Tia Sharp murder trial: Profile of Stuart Hazell
- 14 May 2013
- From the section UK
Stuart Hazell has admitted the murder of schoolgirl Tia Sharp. What do we know about Hazell?
"This is a man who has an extraordinary capacity for living through lies."
So said Stuart Hazell's defence counsel after Hazell had changed his plea on the fifth day of his trial for killing 12-year-old Tia Sharp last year, and hiding her body in a loft in south London.
Lord Carlile, mitigating, told the court it was "probably the bravest decision he's ever made in his life. Perhaps the only brave decision".
But police said the evidence against him was "overwhelming" and Hazell, 37, was left with no choice but to admit his crime.
Five days of court hearings at the Old Bailey have built up a picture of Hazell, a man who had a troubled childhood.
He went into care at a young age while his father was in prison and had little contact with his mother, who had worked as a prostitute, Lord Carlile told the court.
From a young age he was involved in petty crime and he started drinking at the age of 13. He was often in trouble at school.
His first conviction came when he was 14, and he later ended up at a homeless hostel in Soho, where he claimed he was raped aged 16.
He had a history of depression, self harm, suicide attempts, drug use and alcoholism, said Lord Carlile.
The court also heard that a consultant psychiatrist said Hazell fulfilled the criteria for unsocialised conduct disorder, a psychological disorder in which a person is socially isolated from their peer group.
Hazell became involved in a short relationship with Tia's mother Natalie Sharp, probably lasting only a week or two, and later with her mother, Christine Bicknell, for five and a half years. He moved in a week after they got together.
Ms Bicknell said in a statement to police that Hazell was not somebody she "dragged in from the street".
Hazell had a number of previous convictions going back to 1991, though none relating to serious or sexual violence.
They included convictions for:
- Disorderly behaviour in 2001, for which he was fined
- Racially aggravated common assault in 2002
- Dealing cocaine in 2003, for which he was jailed for 34 months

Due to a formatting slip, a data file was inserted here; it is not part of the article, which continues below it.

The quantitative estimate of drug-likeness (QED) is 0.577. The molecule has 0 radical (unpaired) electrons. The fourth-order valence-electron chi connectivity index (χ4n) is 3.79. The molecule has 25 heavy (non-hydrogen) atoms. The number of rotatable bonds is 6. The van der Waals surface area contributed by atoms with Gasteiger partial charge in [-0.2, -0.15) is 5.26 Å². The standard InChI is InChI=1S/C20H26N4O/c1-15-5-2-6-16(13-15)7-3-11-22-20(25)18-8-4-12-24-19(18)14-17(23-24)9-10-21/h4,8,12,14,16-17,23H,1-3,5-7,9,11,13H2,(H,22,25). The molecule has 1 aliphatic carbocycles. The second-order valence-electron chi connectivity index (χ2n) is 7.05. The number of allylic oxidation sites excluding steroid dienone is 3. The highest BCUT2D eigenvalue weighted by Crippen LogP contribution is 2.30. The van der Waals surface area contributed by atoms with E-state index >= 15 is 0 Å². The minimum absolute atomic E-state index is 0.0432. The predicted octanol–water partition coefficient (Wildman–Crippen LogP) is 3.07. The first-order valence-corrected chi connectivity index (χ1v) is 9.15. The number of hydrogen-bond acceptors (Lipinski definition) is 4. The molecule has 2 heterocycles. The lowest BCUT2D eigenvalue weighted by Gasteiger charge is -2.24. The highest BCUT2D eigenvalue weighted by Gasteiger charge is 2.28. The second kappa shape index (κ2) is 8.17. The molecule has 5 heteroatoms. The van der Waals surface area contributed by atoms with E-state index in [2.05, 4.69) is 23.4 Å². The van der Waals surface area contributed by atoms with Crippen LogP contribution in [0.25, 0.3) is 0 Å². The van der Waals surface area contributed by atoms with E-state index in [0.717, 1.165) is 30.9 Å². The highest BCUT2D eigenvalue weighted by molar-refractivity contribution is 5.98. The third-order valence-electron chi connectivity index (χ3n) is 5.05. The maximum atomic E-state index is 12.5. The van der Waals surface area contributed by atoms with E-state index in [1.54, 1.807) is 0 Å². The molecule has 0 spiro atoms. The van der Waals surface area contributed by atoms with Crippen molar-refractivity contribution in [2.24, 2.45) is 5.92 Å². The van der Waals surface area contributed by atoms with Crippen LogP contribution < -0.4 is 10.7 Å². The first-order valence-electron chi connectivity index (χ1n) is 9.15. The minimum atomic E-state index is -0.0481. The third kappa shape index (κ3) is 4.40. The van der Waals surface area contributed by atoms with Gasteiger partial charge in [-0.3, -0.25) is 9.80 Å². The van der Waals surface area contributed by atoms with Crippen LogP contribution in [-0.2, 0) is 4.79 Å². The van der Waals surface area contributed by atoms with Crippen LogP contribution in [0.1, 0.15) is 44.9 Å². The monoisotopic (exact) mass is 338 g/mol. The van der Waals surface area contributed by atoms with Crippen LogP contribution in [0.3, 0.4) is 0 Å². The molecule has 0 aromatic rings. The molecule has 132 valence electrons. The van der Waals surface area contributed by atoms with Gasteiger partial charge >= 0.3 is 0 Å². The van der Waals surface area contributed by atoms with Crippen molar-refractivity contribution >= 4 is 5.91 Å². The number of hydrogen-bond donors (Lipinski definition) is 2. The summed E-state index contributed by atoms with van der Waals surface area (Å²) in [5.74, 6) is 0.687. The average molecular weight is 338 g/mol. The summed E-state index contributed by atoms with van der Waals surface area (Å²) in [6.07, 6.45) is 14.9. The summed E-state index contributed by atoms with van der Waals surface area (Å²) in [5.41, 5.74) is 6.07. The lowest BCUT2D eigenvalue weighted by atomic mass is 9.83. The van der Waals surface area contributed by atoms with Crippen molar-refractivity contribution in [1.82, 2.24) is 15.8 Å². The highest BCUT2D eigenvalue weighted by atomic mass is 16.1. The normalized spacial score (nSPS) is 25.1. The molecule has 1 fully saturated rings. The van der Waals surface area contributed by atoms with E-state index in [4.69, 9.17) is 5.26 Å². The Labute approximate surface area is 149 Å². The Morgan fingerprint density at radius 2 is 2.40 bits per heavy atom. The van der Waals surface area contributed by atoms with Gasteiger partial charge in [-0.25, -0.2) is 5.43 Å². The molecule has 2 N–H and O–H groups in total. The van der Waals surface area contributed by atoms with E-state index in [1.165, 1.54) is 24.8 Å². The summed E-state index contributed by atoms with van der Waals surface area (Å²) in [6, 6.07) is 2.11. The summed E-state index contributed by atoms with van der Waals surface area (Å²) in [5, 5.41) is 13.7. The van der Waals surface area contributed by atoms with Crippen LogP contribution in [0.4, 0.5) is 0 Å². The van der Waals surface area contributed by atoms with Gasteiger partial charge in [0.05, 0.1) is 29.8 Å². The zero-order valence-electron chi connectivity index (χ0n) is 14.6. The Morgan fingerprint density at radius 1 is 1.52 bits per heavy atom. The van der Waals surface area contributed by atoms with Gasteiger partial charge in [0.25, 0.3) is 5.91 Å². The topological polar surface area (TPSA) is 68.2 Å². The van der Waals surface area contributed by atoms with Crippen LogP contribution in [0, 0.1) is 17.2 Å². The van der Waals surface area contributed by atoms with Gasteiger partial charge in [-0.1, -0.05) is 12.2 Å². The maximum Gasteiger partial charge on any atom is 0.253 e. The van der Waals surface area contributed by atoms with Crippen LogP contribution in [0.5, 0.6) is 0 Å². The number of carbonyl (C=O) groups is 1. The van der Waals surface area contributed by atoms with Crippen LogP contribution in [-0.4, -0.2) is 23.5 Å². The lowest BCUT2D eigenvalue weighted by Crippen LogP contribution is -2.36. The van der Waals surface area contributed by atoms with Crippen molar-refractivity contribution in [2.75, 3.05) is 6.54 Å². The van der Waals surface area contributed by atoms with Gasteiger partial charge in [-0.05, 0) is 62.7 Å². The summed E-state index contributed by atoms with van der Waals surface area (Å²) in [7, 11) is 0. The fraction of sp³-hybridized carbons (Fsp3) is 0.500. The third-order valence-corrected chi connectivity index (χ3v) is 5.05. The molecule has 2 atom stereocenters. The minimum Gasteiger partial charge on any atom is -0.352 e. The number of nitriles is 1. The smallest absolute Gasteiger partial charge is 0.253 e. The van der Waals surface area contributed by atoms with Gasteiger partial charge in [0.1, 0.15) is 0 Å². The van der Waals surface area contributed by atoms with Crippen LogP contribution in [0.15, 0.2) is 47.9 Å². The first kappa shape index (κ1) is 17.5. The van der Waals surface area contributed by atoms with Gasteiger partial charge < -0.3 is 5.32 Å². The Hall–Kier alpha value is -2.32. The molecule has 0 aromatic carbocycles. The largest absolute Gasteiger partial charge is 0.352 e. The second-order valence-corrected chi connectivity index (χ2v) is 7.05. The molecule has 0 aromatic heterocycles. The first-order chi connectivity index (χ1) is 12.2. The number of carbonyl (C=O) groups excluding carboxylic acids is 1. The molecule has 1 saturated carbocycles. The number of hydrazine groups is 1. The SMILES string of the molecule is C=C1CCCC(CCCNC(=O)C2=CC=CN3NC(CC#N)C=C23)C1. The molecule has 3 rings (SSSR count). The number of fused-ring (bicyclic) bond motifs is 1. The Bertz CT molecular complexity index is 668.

- Possession of a machete in a public place in 2010, for which he was jailed for 12 months
- Grievous bodily harm in 2010 which appears to have involved punching somebody in the face in the street on at least two occasions
- Various other offences, including burglary, theft and cannabis possession
During the hunt for Tia after she disappeared last August, Hazell denied abducting her - on one occasion in a television interview - and said she was "like my own daughter".
At the time Hazell was the partner of Tia's grandmother Ms Bicknell.
Hazell said at the time: "My previous has got nothing to do with it. Everyone's got a shady past.
"Did I do anything to Tia? No I bloody didn't. I'd never think of that."
The window cleaner appeared to break down as he spoke, and was supported by Tia's uncle, David Sharp.
Both wore white "Find Tia" T-shirts, and a large picture of the schoolgirl was pinned to the wall behind them.
Hazell said he felt people were "pointing the finger" at him because he had been the last person to see her.
'I don't know'
"I know deep down in my heart that Tia walked out of my house. I know she was seen walking down the pathway, she made her way down that track," he said.
"What happened after that? I don't know."
He later claimed in court that Tia had died after falling down the stairs at the Croydon home he shared with Ms Bicknell.
In reality, Hazell had sexually assaulted and murdered Tia, concealing her body in his loft.
Police who searched his house also found "extensive" pornography featuring young girls.
Sentencing Hazell to a minimum of 38 years, the judge, Mr Justice Nicol, said there was "no doubt" the Hazell had developed a sexual interest in Tia - but he could not be sure if his motivation had been sexual.
Because of this, the judge said, he could not impose a whole life tariff.
Lord Carlile said the easiest option would have been for Hazell to "brazen out the rest of this case".
But instead he had wanted to spare Tia's family any further suffering by continuing with the trial, and had changed his plea in a "first act of remorse".
After Hazell admitted to the murder, Detective Chief Inspector Nick Scola described him as a "violent and dangerous man who poses a significant risk to young girls".
Hazell was trusted by the family and on the day of the murder he had been caring for Tia while her grandmother was at work, he said.
In his sentencing remarks, the judge said Tia had been happy to spend time in Hazell's company and Ms Bicknell had said Tia had "idolised" him.
Natalie Sharp told the court that she had given Hazell her "ultimate trust".
"Sometimes I feel pity, that I want to hurt him, but I can never hurt him like he has hurt me," she said.